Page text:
The Material Handling Industry’s (MHI) latest material handling equipment manufacturing forecast calls for new orders to grow 6% next year. It’s encouraging to hear positive numbers in an era of uncertainty, but is that projection realistic?
Bill Leber thinks so. He’s director of business development at Swisslog, an MHI member company and manufacturer of warehousing and distribution systems. His company projects its own growth at 4-5% next year, so it sounds like his company is being a bit more conservative. But his company’s growth depends on its customers’ growth, and e-commerce promises to be a major channel of its delivery.
Leber told me of a customer survey Swisslog did, asking clients involved in e-commerce retailing what kind of growth they’re anticipating for this channel next year compared to this year. Almost half expect more than 20% growth in e-commerce in 2013. According to Leber, internet commerce grew something like 11-12% this year. The remaining respondents expect at least that same level of growth next year.
So it sounds like retailers are pumped about e-commerce. Businesses that have invested in material handling technology to capitalize on it should feel encouraged by those stats, but they should also feel challenged to remember there are consumers behind the numbers whose daily struggles with costs are driving them to this channel. The onus is on supply chain professionals in retail to get to know these consumers better—as their technology vendors are trying to do.
In fact Leber told me that based on what his company’s clients told them, they’ve discerned two retail markets in ecommerce, each of which feels different service obligations. One retail segment is built on specialty items that don’t require expedited fulfillment—at least according to the retailers who responded. According to Swisslog’s client survey, more than a third of the respondents indicated that as long as they get the right product to the right customer in 5 days, their management is fine with that. However, 45% indicated their products had to be delivered within 48 hours.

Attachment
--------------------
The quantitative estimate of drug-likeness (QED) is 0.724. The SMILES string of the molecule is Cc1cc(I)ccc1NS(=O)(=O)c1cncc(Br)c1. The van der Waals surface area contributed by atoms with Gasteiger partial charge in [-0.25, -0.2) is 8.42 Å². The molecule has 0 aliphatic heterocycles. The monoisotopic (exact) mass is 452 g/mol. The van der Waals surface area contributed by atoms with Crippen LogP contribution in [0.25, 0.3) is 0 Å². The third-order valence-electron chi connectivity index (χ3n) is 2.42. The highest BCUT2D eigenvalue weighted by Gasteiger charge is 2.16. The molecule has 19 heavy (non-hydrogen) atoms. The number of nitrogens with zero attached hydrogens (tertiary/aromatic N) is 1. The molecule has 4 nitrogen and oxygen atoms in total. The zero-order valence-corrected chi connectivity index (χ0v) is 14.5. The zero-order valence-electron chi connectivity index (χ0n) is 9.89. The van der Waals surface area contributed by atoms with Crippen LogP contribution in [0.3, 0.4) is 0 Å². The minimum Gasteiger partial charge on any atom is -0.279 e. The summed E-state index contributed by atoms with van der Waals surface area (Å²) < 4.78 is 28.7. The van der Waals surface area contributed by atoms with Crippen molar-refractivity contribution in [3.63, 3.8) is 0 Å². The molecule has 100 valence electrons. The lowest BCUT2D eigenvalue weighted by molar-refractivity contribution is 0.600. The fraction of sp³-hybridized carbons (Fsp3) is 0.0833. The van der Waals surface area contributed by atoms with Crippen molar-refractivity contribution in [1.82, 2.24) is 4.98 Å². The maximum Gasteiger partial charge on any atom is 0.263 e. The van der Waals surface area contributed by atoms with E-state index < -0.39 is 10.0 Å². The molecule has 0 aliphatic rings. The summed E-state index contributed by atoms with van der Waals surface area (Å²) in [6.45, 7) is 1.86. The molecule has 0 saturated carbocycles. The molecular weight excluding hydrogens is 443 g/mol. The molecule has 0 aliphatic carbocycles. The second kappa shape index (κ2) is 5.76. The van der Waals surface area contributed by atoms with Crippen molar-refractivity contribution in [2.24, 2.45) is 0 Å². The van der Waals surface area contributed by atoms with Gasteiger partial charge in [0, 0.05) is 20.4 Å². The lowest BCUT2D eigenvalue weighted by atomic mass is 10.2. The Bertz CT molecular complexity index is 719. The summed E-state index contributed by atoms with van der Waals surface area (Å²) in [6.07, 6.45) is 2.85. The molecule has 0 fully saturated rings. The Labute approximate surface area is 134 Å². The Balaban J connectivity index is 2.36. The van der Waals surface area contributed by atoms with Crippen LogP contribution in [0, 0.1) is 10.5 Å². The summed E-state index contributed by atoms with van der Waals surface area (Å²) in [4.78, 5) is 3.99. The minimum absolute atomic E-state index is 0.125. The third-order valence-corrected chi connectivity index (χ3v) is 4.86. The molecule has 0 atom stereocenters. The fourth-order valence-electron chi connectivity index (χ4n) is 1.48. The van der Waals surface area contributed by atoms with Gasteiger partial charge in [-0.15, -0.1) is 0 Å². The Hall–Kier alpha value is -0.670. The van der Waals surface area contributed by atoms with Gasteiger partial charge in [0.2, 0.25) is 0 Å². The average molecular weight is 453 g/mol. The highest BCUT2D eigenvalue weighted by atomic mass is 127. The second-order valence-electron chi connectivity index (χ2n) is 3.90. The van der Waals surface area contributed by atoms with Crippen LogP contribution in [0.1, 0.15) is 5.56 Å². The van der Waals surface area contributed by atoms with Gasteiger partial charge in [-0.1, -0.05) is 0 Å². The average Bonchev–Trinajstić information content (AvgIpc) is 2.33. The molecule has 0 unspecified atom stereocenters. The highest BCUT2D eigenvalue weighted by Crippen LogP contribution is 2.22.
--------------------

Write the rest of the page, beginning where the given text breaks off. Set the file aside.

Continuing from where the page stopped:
Five-day fulfillment seems like an old-fashioned service expectation in the e-commerce era. But if you want to up your service level, expect it to cost you. In fact, that need for speed is one of three factors driving the cost of fulfillment, Leber says. The other two are larger assortments and accuracy. Besides technology, what are the best strategies for improving e-commerce logistics performance?
“One school of thought is to consolidate inventory at one site but then you set yourself up for other risks,” Leber said. “But if it’s spread around it’s difficult to have the critical mass to be efficient in any one place. Then you end up having to multiply efficiencies all around, making it more difficult because you need inventory and the right capabilities all around. To me the visionary companies are looking at centralizing and building a world class operation to handle it. The others are trying to use worn out infrastructure and underutilized stores, and that’s inefficient in the long run.”
Swisslog is backing its own market growth projections with new technology, catering to the visionaries cited above. Leber cites his company’s “Click & Pick” system as an example. It’s both an inventory storage system and a high-speed robotic picking system that can respond to consumers placing orders on their smart phones.
“You can start picking an item 20 minutes after a customer clicks an order and 30 minutes later it can be packed and shipped,” he said.
Leber footnotes his company’s optimistic forecast for next year with the observation that historically U.S. businesses have been more reluctant than European counterparts to adopt such cutting-edge fulfillment solutions. He’s hoping that as e-commerce order volumes grow with the consumer’s use of smartphones, more retailers will find 5-day order cycles unacceptable. With Amazon finding ways to deliver same-day, you know consumers will.